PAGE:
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Math Help - Evaluating a double integral to find its signle integral.

  1. #1
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    Evaluating a double integral to find its signle integral.

    Evaluate I=integral[e^(-x^2)dx] from 0 to infinity,
    by computing I^2= double integral[[e^(-x^2)e^(-y^2)dxdy]] both integrals from 0 to infinity. (hint: use appropriate coordinates (i think they mean maybe polar??))

    (hope you can understand the math i wrote) Thanks
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  2. #2
    Super Member flyingsquirrel's Avatar
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    Hi
    Quote Originally Posted by flawless View Post
    i think they mean maybe polar??
    Yes, the polar coordinates (r,\,\theta) are the appropriate ones. What can you get from it ?
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  3. #3
    Moo
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    Hello,

    Quote Originally Posted by flawless View Post
    Evaluate I=integral[e^(-x^2)dx] from 0 to infinity,
    by computing I^2= double integral[[e^(-x^2)e^(-y^2)dxdy]] both integrals from 0 to infinity. (hint: use appropriate coordinates (i think they mean maybe polar??))

    (hope you can understand the math i wrote) Thanks
    Yes, it's polar coordinates.

    x=r \cos \theta
    y=r \sin \theta

    Therefore, dxdy becomes r dr d\theta (I know it is the determinant of the Jacobian matrix, but I don't know how you call it).

    --> I^2=\int_0^\infty \int_0^\infty e^{-x^2-y^2} dx dy=\int_0^{\frac{\pi}{2}} \int_0^\infty r e^{-r^2} dr d \theta=\frac{\pi}{2} \cdot \frac{1}{2}=\frac{\pi}{4}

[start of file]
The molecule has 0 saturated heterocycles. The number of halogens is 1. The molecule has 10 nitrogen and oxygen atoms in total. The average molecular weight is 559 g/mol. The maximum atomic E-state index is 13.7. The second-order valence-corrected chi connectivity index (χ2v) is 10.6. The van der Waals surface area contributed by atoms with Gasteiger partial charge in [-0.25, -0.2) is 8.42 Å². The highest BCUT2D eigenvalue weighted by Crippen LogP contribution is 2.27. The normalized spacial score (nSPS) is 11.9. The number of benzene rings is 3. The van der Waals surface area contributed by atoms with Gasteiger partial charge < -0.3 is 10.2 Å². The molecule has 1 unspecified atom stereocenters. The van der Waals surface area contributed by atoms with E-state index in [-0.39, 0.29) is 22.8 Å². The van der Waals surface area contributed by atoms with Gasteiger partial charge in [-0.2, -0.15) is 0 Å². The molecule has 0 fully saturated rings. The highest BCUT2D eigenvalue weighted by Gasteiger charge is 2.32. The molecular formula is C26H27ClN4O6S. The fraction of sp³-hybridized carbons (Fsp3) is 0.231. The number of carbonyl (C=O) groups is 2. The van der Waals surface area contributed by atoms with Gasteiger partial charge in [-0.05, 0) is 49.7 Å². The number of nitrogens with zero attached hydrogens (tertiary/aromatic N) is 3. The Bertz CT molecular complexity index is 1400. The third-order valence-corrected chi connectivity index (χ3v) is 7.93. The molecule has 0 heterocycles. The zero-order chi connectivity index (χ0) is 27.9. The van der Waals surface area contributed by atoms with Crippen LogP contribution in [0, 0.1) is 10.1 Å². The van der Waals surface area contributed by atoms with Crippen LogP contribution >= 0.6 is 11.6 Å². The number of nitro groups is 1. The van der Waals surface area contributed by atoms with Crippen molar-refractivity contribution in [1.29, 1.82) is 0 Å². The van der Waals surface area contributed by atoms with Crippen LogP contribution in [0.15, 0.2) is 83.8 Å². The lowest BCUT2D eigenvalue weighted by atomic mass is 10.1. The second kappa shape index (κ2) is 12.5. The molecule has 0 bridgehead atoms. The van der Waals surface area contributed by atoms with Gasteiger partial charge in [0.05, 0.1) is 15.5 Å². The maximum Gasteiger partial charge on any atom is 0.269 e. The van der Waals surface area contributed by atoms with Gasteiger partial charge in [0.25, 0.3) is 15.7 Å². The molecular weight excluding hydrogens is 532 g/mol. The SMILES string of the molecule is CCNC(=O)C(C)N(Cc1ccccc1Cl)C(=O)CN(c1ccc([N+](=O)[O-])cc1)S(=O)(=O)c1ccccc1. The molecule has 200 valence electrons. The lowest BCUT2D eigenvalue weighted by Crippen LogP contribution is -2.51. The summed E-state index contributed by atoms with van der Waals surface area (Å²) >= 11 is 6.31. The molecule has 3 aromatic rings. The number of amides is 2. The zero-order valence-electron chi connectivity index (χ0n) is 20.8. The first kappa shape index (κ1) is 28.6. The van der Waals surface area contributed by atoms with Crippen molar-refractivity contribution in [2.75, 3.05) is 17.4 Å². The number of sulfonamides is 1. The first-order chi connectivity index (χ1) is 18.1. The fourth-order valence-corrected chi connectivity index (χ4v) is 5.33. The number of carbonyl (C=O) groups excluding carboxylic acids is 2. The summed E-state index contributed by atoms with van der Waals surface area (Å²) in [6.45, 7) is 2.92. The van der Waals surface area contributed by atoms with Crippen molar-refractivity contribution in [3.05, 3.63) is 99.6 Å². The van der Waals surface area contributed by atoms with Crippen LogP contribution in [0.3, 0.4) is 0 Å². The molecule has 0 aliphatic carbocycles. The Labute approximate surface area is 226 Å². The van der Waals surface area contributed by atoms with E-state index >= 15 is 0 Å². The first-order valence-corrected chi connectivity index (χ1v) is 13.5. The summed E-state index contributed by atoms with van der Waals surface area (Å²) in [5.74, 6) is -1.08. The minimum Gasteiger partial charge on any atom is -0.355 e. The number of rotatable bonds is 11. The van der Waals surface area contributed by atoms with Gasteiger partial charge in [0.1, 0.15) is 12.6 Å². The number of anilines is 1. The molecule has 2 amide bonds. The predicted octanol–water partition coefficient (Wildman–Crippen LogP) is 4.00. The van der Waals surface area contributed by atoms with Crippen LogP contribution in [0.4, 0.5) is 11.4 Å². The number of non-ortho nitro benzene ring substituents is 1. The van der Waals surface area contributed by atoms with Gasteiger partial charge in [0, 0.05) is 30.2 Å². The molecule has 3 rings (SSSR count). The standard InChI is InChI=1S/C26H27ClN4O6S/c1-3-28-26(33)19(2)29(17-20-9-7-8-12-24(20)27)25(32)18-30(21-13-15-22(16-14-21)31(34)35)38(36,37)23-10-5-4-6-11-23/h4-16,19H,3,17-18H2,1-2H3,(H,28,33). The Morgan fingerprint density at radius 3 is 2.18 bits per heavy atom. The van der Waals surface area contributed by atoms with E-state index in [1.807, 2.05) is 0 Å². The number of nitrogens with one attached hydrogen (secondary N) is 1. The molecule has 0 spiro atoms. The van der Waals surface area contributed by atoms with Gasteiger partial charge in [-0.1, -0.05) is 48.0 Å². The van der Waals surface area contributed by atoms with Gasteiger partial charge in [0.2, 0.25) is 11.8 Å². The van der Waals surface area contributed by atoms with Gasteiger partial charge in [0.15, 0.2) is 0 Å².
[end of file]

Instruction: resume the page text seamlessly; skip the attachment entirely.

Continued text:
\implies I=\frac{\sqrt{\pi}}{2}
    Last edited by Moo; May 18th 2008 at 01:06 AM. Reason: mistakes
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  4. #4
    Super Member flyingsquirrel's Avatar
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    Quote Originally Posted by Moo View Post
    --> I^2=\int_0^\infty \int_0^\infty e^{-x^2-y^2} dx dy=\int_0^{{\color{red}2 \pi}} \int_0^\infty r e^{-r^2} dr d \theta=2 \pi \cdot \frac{1}{2}=\pi
    x and y are positive hence \theta lies in \left[0,\frac{\pi}{2}\right].
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  5. #5
    Moo
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    I forgot it
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  6. #6
    Super Member wingless's Avatar
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    \int_{0}^{\infty}e^{-x^2}~dx

    Let's write it two times.

    \int_{0}^{\infty}e^{-x^2}~dx~ \int_{0}^{\infty}e^{-x^2}~dx

    Let x be y on the second integral.

    \int_{0}^{\infty}e^{-x^2}~dx~ \int_{0}^{\infty}e^{-y^2}~dy

    By the properties of double integral:

    \int_{0}^{\infty}\int_{0}^{\infty}e^{-x^2-y^2}~dx~dy

    Let x = r\cos \theta and y = r\sin \theta.
    Then -x^2-y^2 = -r^2 and dx~dy = r~dr~d\theta.

    \int_{0}^{\frac{\pi}{2}}\int_{0}^{\infty}e^{-r^2}r~dr~d\theta

    \int_{0}^{\frac{\pi}{2}}~d\theta~\int_{0}^{\infty}  r e^{-r^2}~dr

    \frac{\pi}{2} \cdot \frac{1}{2} = \frac{\pi}{4}

    So,

    \int_{0}^{\infty}e^{-x^2}~dx~ \int_{0}^{\infty}e^{-x^2}~dx = \frac{\pi}{4}

    \int_{0}^{\infty}e^{-x^2}~dx = \frac{\sqrt{\pi}}{2}
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  7. #7
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    Let 0<z<1. Start by showing that \Gamma (z)\Gamma (1-z)=\int_{0}^{\infty }{\frac{x^{z-1}}{1+x}\,dx}. Set z=\frac12\implies\Gamma \left( \frac{1}{2} \right)^{2}=\pi \,\therefore \,\Gamma \left( \frac{1}{2} \right)=\sqrt{\pi }. Finally \int_{0}^{\infty }{e^{-x^{2}}\,dx}=\frac{1}{2}\Gamma \left( \frac{1}{2} \right)=\frac{\sqrt{\pi }}{2} as required. \blacksquare

    (There're may proofs anyway.)
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